Panthers Party’s Harsh Dev Singh while expressing concern over the issue of unmarked mass graves said that the matter should be probed properly and truth must come out. “It seems we are playing politics over dead bodies,” he said. “It is a grave issue and we should see the other side of the picture as well.”

BJP’s Ashok Khajuria expressed concern and raised the issue of Kashmiri pundits who , he alleged, were brutally killed by the militants. He specially mentions Sarla Bhat, who, according to him was killed on a band saw. His speech was interrupted by many lawmakers from the treasury benches. “If you can listen from barrister Mehmood Choudhary, why cannot you listen to me,” Khajuria said. “You people are fed by India and you conspire against her.”

Former chief minister and NC working president Omar Abdullah (KL Image: Bilal Bahadur)

It was the turn of the chief minister Omar Abdullah to wind up the debate. He started with the attack on opposition, which he believes is raking up issues for scoring political points. “These graves belong to 1990-2006 era and we could have easily said that we are not contributors to it so we are not responsible but we cannot say that,” he said.

Omar talked about a “disinformation and misinformation” campaign that gives an impression as if Kashmir is Cambodia or Nazi Germany. Almost reprimanding his party men for ‘mixing up many issues’ and ‘creating problems’ by generating a wrong impression, Omar said there were no mass graves. He made a particular reference to Kafil-Ur-Rehman, a lawmaker from border area of Karnah. “You better go and inform the SHRC,” an angry Omar told Rehman when the latter started explaining his utterances.

“Let me make it clear there are no mass graves,” Omar said. “There are graves carrying one body each though in a few there are more than one body which have been buried as per the Islamic rites.” He said these are unmarked graves and that is not very different from whatever happens in the periphery where people usually avoid having tombstones.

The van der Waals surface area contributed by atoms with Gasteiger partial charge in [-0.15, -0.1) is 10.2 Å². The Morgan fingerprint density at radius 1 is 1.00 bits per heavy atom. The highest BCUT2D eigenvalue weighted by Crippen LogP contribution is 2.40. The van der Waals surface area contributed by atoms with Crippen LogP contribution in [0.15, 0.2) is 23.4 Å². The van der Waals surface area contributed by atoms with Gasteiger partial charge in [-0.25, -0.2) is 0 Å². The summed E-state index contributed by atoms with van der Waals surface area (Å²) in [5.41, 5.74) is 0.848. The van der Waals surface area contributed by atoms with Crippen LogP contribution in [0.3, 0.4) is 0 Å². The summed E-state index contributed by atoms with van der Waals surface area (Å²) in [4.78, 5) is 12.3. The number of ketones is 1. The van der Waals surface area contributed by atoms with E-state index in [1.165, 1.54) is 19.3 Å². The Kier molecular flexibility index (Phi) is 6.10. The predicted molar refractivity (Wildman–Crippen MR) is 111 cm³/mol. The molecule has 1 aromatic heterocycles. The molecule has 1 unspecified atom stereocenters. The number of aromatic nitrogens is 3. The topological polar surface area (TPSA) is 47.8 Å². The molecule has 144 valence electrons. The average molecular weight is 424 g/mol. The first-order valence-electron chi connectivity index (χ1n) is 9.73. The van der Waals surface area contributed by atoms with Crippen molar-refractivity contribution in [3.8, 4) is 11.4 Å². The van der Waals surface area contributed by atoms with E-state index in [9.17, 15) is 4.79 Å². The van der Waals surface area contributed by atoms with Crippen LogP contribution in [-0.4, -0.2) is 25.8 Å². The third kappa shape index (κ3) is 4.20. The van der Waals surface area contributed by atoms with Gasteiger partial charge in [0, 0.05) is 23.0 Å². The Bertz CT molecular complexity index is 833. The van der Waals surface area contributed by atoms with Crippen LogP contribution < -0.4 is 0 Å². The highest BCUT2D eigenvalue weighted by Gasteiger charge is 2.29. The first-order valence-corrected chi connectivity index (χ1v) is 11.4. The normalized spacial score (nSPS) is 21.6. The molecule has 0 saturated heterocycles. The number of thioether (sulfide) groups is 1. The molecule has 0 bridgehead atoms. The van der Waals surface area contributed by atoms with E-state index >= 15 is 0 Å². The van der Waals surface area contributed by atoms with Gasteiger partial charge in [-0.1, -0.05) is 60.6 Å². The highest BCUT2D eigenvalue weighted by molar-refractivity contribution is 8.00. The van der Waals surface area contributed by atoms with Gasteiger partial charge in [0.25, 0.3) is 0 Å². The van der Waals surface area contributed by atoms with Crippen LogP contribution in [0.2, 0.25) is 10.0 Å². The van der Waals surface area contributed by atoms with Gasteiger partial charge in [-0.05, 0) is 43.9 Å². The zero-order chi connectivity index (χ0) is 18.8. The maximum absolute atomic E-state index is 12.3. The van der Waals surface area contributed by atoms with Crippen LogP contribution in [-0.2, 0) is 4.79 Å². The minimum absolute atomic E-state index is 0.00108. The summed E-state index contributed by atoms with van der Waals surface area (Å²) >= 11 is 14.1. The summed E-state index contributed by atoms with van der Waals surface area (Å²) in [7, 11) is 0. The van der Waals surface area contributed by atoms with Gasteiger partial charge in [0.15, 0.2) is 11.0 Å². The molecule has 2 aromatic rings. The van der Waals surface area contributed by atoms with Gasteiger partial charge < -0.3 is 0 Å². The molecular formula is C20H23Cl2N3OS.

Hundreds of people, Omar said, having gone across the LoC for training have settled there and the state government with MHA is making efforts to get the willing ones back. He maintained that a large number of disappeared persons are living normal lives across the border but they still exist as disappeared persons here. He said there might have been a number of persons who might have been killed in the training camp mishaps, which is normal even in regular military training academies.

Omar said every killing cannot be attributed to the security forces. Recently, some surrendered Hizb militants led the security forces to a forest where they had killed and buried two civilians and they were there for the last seven years. “We are holding security forces responsible for everything and we are condemning them well before they are proven guilty,” he asserted.

It was at the peak of his speech that chief minister reiterated that the recommendations made by the SHRC investigation on the unmarked graves issue would be implemented. The government cannot suppress the truth. “Families having their persons missing should go and lodge an FIR with our human right cell and deposit their DNA samples,” Omar said. “The families would have to help us indicating in which graveyard they suspect their member could be buried so that we will do the needful.” He, however, insisted that this cannot happen overnight.

Already, he said, work had started correlating the FIRs registered with the police with the graves. He termed the task difficult because there are many conflicting numbers about graves in circulation. He referred to Poonch where 2500 such graves are reported to exist. Police records suggest the security forces have killed 2136 militants in that area of whom 2090 are foreigners. “They are buried there but they are foreign militants,” Omar said.

He referred to the recent instance in Gurez where seven of the 14 militants, whose names are not known, where buried. “Right now, we know who are buried in Gurez but after 20 years these could become other unmarked graves,” he asserted. Militants from 12 countries, Omar said, including Russia, Chechnya, Sudan, Pakistan, Britain and Afghanistan have been killed in encounters in J&K and their graves do exist here.

Putting the death toll of civilians in the state since 1990 at 17000, Omar said the people have a right to seek answers about their loved ones. “There would be some uncomfortable questions but we have to respond to them,” Omar said.

On the utopian Truth and Reconciliation Commission (TRC), Omar said it is possible only if India and Pakistan cooperate. “We need to know how many youth who had gone for training were killed while handling arms,” Omar said asking if Islamabad can ever offer details. “They pushed their regulars into Kargil and when they were killed they never identified them. How can they help in giving us these details now?”